Tensions between the PYD and the KNC have been far worse than those between the PYD and the FSA. Dr. Abdulhakim Bashar, the former head of the KNC, has accused the PYD of assassinating Nasiradeen Pior, a senior figure in the Kurdish Azadi Party, and of complicity in the regime’s assassination in October 2011 of Mishal Tammo, a popular Kurdish political figure and one of the few Kurds to have joined the Syrian National Council. In June, Mustafa Jumu’ah, the vice president of the KNC, was kidnapped by the PYD for suggesting that the group had made $200 million through smuggling, an accusation the PYD denied. On September 20, PYD militias raided three KNC party offices close to Qamishli. In late August, the KNC’s local committee in Amude suspended its membership in the Irbil Agreement because, it alleged, the PYD had engaged in extortion. In retaliation, the PYD arrested three KNC activists in Amude, who were only released on September 2 after the 10-member executive guiding the Irbil Agreement intervened. Overall, Tanir, Hossino and van Wilgenburg conclude the PYD has used the Irbil Agreement as a pretext to wage a unilateral power seizure in Aleppo and Hasakah. Perhaps the most interesting report to emerge from the Ashrafieh skirmish was the Daily Star’s claim that the FSA unit mainly responsible was the Kurdish-majority Salaheddine Battalion, which consists of “disgruntled former PKK members and anti-Assad Kurdish locals, alongside Arab Islamists.” Even if the fighters themselves were predominantly Arab, that they have aligned themselves with a Kurdish militia against the PYD is extremely revealing.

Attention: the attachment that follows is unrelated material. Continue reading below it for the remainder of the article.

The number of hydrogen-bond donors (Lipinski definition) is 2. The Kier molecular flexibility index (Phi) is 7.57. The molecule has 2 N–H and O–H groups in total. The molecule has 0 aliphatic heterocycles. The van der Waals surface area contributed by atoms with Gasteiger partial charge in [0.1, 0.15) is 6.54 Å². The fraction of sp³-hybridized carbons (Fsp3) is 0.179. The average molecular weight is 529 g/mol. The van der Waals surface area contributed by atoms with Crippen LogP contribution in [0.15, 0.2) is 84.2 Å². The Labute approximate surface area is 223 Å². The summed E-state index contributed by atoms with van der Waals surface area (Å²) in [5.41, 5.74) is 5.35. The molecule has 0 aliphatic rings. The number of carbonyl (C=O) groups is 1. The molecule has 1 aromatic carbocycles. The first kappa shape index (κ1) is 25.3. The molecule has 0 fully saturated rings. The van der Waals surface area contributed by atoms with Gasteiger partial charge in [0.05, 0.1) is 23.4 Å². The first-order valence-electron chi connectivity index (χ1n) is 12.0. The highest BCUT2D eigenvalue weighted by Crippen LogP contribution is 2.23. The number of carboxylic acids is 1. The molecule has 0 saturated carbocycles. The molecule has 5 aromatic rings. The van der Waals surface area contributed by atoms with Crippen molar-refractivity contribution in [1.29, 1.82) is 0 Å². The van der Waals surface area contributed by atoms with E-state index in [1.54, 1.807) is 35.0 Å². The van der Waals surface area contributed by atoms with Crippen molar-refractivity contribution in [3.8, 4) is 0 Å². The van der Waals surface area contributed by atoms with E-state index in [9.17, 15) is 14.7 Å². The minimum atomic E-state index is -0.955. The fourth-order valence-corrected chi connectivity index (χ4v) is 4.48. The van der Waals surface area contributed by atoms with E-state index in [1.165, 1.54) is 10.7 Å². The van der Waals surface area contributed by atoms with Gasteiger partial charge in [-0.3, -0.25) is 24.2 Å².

The KNC must walk a knife’s edge. On the one hand, it needs credible partners and patrons to offset the PYD’s rising power, yet in order to grow its own constituency, it needs to prioritize Kurdish autonomy. This paradox was best embodied in the hot-cold prescriptions of Mustafa Jumu’ah, the kidnapped Azadi Party member who first advocated a partnership between the FSA and moderate Syrian Kurds, but then appeared to retract it by affirming that the FSA had no place inside Kurdish areas of Syria.
Though it would be crude to read in the PYD-KNC divide an exact extenuation of the Syrian-Turkish one, the recriminations and accusations coming from either side do suggest that these relationships now broadly run parallel with each other. So while the West awakens to the prospect of an Arab-Kurdish sideshow in Syria, what it hasn’t fully appreciated is the likelihood of an even more protracted and geopolitically fraught Kurdish civil war in Syria, one that would certainly be exploited by Damascus and almost certainly eventually ensnare Turkey and Iraq.